• Zombie Preparedness - According to the CDC, what first began as a tongue in cheek campaign to engage new audiences with preparedness messages has proven to be an effective platform. Zombie Preparedness continues to reach and engage a wide variety of audiences on all hazards preparedness. Visit the website for materials and ideas to share with your new and returning students.   
Visit the Ready campaign website and expand the sections for each week for access to resources and links.

Download the report.
Policing Off-Campus Communities at Institutions of Higher Education
College and university campuses are more than just places people go to learn. They are integral parts of their local communities, and they employ and serve populations that extend far beyond the student body. Many institutions of higher education (IHEs) embrace this role, and they spend substantial amounts of time, money, and effort giving back to the communities that surround them. For many IHEs, that contribution includes collaboration with local communities and law enforcement agencies around safety and security.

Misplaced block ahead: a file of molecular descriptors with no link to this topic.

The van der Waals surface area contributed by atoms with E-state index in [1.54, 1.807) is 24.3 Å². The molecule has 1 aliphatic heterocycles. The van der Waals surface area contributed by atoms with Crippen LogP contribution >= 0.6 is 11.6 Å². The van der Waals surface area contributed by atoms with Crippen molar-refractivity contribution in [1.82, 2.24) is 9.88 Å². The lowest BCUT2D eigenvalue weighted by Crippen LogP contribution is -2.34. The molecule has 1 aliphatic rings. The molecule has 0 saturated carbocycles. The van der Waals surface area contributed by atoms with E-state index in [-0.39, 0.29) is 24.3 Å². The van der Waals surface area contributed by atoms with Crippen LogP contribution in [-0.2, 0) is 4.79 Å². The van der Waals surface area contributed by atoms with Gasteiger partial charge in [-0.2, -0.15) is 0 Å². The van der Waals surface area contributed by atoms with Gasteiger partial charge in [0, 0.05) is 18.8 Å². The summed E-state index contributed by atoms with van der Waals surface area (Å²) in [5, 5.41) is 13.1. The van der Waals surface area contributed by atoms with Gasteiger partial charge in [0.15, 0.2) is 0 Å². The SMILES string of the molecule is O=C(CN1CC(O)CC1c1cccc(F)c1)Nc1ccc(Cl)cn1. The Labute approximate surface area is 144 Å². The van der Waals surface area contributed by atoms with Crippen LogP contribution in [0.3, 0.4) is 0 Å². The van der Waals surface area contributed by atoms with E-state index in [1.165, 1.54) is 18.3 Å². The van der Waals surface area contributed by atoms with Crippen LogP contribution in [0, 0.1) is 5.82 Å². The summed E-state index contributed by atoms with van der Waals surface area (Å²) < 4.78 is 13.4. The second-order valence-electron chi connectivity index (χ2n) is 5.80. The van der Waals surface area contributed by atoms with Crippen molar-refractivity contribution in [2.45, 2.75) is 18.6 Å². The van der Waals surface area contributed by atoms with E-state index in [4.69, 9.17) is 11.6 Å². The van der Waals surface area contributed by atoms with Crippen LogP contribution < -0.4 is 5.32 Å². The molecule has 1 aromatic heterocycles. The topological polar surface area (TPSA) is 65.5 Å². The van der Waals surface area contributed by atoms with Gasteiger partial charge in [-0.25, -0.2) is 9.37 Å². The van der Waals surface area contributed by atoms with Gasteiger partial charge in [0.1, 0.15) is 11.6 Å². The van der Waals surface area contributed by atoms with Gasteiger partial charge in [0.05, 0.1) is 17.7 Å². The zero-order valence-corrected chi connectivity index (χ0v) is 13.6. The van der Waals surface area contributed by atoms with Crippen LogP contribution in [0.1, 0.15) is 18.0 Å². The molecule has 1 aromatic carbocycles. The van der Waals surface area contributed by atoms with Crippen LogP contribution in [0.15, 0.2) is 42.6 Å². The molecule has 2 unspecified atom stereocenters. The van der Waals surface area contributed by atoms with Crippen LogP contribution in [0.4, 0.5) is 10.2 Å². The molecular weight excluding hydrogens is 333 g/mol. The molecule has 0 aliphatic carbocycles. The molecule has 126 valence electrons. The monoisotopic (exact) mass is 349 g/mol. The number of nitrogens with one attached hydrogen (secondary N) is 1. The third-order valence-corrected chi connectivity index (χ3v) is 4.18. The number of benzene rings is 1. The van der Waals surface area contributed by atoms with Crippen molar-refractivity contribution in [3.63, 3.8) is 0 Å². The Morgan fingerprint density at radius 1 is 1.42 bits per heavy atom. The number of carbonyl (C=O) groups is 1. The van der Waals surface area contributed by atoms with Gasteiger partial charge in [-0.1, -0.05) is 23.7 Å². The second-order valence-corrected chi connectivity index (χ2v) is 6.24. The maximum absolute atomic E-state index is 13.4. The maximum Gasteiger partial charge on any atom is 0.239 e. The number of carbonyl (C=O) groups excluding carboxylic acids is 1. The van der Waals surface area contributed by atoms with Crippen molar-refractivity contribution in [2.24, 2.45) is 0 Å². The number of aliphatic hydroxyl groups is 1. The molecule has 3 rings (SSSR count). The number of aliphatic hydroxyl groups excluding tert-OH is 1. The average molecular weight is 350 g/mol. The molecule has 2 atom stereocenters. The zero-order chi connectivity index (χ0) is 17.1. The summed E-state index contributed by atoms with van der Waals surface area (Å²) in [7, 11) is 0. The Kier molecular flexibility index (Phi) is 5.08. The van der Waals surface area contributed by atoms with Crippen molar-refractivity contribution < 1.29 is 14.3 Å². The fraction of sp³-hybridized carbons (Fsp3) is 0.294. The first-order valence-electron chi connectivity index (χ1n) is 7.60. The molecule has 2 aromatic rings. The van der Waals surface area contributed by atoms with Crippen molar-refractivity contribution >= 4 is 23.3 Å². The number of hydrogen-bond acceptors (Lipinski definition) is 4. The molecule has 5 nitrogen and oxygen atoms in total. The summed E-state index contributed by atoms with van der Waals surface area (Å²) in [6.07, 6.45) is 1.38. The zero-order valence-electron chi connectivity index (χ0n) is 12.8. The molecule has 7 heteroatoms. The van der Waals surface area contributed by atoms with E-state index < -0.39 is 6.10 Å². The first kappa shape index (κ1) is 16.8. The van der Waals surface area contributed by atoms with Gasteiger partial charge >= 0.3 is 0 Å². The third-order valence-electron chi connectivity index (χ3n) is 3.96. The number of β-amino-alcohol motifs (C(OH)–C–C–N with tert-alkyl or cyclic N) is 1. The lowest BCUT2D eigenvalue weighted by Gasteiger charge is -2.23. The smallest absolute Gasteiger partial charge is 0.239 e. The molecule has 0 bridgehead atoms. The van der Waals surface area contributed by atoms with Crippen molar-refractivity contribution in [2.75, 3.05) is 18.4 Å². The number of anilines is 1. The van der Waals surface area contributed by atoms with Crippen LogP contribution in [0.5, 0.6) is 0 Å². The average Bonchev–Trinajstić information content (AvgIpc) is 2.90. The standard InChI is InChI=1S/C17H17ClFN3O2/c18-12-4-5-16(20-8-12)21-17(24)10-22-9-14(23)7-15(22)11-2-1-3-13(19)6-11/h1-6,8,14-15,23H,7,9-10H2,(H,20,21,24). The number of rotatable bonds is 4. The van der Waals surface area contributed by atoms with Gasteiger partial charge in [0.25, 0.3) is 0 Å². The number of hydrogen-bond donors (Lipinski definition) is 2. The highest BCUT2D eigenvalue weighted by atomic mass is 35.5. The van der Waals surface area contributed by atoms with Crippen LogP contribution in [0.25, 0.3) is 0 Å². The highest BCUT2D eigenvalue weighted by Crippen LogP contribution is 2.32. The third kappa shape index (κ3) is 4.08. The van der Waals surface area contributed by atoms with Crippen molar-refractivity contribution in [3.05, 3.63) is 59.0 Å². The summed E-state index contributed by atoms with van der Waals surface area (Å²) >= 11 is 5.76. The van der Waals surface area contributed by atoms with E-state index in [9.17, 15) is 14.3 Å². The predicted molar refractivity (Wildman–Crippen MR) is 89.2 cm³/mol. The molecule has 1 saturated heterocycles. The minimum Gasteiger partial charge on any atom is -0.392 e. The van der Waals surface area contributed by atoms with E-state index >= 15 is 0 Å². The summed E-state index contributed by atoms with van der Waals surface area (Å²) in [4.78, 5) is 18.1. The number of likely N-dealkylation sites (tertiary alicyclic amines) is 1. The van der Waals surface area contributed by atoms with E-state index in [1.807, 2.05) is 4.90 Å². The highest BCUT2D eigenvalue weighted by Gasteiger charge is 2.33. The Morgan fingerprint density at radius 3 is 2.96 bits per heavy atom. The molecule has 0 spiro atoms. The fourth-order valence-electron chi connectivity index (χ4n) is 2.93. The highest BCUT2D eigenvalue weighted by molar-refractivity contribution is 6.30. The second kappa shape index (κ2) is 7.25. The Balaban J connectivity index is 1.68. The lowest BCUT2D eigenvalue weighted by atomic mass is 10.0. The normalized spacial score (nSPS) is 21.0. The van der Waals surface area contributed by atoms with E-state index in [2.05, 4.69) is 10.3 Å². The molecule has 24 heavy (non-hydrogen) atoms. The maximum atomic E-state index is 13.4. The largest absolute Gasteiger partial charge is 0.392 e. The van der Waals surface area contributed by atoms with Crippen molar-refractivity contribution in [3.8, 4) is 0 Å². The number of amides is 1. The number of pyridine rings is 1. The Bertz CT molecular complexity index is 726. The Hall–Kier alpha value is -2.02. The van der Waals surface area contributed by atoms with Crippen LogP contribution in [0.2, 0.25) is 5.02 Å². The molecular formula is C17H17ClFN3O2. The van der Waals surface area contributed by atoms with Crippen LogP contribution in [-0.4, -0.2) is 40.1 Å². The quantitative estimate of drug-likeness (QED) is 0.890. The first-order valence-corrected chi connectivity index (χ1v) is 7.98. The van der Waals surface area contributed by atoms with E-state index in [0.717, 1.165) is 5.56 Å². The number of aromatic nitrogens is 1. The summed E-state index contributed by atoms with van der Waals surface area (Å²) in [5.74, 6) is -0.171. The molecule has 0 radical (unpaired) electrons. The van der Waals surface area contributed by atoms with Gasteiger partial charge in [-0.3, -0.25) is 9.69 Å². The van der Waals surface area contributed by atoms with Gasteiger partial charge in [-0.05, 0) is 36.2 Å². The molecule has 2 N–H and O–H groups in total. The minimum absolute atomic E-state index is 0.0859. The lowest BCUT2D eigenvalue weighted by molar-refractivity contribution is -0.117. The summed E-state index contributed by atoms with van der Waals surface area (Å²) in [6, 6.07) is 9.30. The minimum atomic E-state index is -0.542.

Last year, 18 campus public safety executives from 13 IHEs gathered to identify best practices in sharing campus law enforcement responsibilities with local partners and establishing and maintaining positive, supportive, and effective relationships with off-campus communities. The National Center for Campus Public Safety convened and facilitated this forum as part of our role to be a nationwide resource for addressing critical issues in campus safety. Throughout the day's discussions, a series of core principles emerged:
  • IHEs must do more to help local agencies understand the roles, responsibilities, and needs of their campus law enforcement agencies.
  • IHEs and local agencies must work together more to share crime information for the purpose of complying with the Clery Act and Title IX.